My Winter Travels, Part 14: Beijing

Beijing Picasa Photo Album
After visiting the gorgeous mountains of Huang Shan, we took a bus back to Hangzhou to catch a flight to Beijing on February 16th. Originally we were planning to go to Xi'an next, but I think it turned out better being in Beijing during Spring Festival. My friend Liu Kai--who I traveled with during the first two weeks of the trip (to Hainan, Guilin and Yangshou)--is from Beijing and was home during Spring Festival, so he was able to hang out with us and show us around Beijing a bit. We spent 3 days in Beijing before taking a train to Xi'an, after which we came back to Beijing for another day (I'll talk about that last day in a separate post). We did a lot during those 3 days in Beijing--we visited Tiananmen Square, the Forbidden City, the Temple of Heaven, the Summer Palace, went shopping at the Pearl Market, saw lots of fireworks, went to a Spring Festival street carnival and saw an acrobat show. Our hotel (which Liu Kai booked for us) was at a great location--most of this stuff was within walking distance.

Tiananmen Square & the Forbidden City

Tiananmen Square is the largest public square in the world (Wikipedia lists it as 440,000 square meters!). Unfortunately, it's so big that there's no way to adequately capture it on film. But here's my attempt:

The Monument to the People's Heroes at Tiananmen Square.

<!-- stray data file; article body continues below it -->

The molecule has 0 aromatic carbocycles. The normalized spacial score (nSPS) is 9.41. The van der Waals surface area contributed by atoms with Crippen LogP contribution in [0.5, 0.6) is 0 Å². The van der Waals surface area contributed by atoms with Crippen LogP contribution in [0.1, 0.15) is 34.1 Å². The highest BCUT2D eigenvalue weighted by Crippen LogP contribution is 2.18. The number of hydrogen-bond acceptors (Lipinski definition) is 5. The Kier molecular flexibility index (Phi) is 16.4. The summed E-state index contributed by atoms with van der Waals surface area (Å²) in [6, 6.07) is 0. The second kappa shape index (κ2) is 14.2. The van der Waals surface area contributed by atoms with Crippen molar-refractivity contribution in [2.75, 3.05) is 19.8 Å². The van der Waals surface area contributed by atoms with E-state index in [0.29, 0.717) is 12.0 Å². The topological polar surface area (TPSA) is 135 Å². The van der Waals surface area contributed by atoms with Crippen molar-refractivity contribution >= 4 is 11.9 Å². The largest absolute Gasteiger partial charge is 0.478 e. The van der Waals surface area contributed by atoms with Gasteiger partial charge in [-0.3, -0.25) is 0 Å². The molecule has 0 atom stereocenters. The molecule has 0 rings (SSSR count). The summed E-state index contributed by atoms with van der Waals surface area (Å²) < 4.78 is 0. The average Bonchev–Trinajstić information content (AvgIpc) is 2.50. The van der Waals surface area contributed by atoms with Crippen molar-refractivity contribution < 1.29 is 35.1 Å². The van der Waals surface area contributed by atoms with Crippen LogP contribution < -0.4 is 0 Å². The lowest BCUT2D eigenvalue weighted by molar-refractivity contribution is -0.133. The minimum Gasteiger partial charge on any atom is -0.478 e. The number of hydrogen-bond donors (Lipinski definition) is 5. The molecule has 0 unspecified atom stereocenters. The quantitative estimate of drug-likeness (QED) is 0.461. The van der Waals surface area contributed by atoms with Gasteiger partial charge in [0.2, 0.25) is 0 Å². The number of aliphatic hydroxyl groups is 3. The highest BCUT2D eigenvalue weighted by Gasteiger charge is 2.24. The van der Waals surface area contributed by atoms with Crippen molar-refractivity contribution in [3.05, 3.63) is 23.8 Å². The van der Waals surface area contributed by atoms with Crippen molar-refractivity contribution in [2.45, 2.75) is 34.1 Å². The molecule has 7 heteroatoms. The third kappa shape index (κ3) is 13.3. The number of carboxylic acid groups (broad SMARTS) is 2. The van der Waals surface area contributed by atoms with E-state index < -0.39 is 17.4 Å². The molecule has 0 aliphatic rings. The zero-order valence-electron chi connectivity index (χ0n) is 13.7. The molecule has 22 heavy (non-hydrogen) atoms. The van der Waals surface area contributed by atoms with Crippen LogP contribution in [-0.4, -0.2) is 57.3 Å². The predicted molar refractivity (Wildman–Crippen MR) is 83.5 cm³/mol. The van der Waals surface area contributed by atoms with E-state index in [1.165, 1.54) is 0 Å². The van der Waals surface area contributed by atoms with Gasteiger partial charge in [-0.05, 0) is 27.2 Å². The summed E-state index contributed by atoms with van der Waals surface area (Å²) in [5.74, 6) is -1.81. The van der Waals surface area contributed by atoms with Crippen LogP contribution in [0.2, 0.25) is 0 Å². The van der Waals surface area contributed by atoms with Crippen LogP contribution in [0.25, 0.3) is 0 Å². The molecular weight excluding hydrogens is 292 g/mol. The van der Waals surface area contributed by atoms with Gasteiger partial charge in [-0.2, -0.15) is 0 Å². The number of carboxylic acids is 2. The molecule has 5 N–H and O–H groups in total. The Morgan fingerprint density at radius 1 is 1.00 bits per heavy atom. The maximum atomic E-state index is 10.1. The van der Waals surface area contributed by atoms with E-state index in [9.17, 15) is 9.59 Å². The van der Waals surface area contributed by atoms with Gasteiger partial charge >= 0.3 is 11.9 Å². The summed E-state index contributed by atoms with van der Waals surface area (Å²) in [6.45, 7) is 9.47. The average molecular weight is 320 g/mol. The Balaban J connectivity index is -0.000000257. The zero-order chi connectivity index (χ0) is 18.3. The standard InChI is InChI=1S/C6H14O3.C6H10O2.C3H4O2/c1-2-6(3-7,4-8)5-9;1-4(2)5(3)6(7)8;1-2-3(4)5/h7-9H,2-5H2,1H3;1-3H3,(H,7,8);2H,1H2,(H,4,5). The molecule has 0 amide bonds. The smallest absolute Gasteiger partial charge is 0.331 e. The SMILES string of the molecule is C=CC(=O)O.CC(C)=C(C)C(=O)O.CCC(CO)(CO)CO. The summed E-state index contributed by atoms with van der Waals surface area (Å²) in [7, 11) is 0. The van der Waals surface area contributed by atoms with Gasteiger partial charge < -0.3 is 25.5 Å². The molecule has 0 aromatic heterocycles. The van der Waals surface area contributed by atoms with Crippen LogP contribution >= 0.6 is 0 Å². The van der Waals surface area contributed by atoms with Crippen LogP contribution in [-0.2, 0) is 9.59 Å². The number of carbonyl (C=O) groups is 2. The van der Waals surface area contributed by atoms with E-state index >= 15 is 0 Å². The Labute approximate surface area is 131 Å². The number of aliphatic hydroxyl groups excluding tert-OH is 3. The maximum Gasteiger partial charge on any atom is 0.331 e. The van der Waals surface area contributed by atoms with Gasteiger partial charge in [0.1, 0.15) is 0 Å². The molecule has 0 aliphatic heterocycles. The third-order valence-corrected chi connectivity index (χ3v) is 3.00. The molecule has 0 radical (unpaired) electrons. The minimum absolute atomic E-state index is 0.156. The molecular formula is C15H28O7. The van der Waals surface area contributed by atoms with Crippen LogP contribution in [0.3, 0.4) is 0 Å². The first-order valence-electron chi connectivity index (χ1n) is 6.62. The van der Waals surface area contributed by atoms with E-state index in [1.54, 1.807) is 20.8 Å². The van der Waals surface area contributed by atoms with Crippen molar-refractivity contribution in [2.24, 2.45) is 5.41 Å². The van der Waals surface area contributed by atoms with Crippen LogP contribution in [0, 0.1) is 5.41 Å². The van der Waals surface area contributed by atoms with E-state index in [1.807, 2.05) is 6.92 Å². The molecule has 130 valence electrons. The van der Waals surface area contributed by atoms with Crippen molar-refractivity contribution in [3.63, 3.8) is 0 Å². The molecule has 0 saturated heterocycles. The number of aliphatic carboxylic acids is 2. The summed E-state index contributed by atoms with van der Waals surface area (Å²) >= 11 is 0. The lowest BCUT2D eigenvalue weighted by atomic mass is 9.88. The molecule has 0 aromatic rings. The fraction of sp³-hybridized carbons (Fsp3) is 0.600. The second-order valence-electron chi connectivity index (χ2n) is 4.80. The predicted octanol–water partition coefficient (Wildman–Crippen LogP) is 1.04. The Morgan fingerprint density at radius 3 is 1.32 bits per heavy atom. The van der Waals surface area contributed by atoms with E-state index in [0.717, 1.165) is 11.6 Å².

We visited Tiananmen Square first thing on our first morning in Beijing. The Forbidden City is next to it, so we visited that on the same day. The Forbidden City was the imperial palace for about 500 years. It was forbidden for the public to enter it (hence the name). Calling it a city might be a bit of a stretch, but it is enormous--my guide book says it has 9,999.5 rooms (I don't know how you have half a room, but it's supposed to be just less than 10,000 to show the emperor's inferiority to the gods). It's one of the highlights of Beijing. However, I didn't enjoy it as many of the other things we saw in Beijing and elsewhere on the trip. Part of that might be because some of the main buildings were undergoing renovation to be ready for the 2008 Olympic games. Here are the pictures:

The Forbidden City.

Check out the painting on the underside of the roof.

The interior of one of the 9,999.5 rooms.

You could feed a lot of people using this pot!

The Forbidden City had several of these alleys.

Chinglish strikes again. Although maybe it explains why I'm not very beautiful :).

These lion-like creatures are found all over China.

Quite the carving, isn't it?

Spring Festival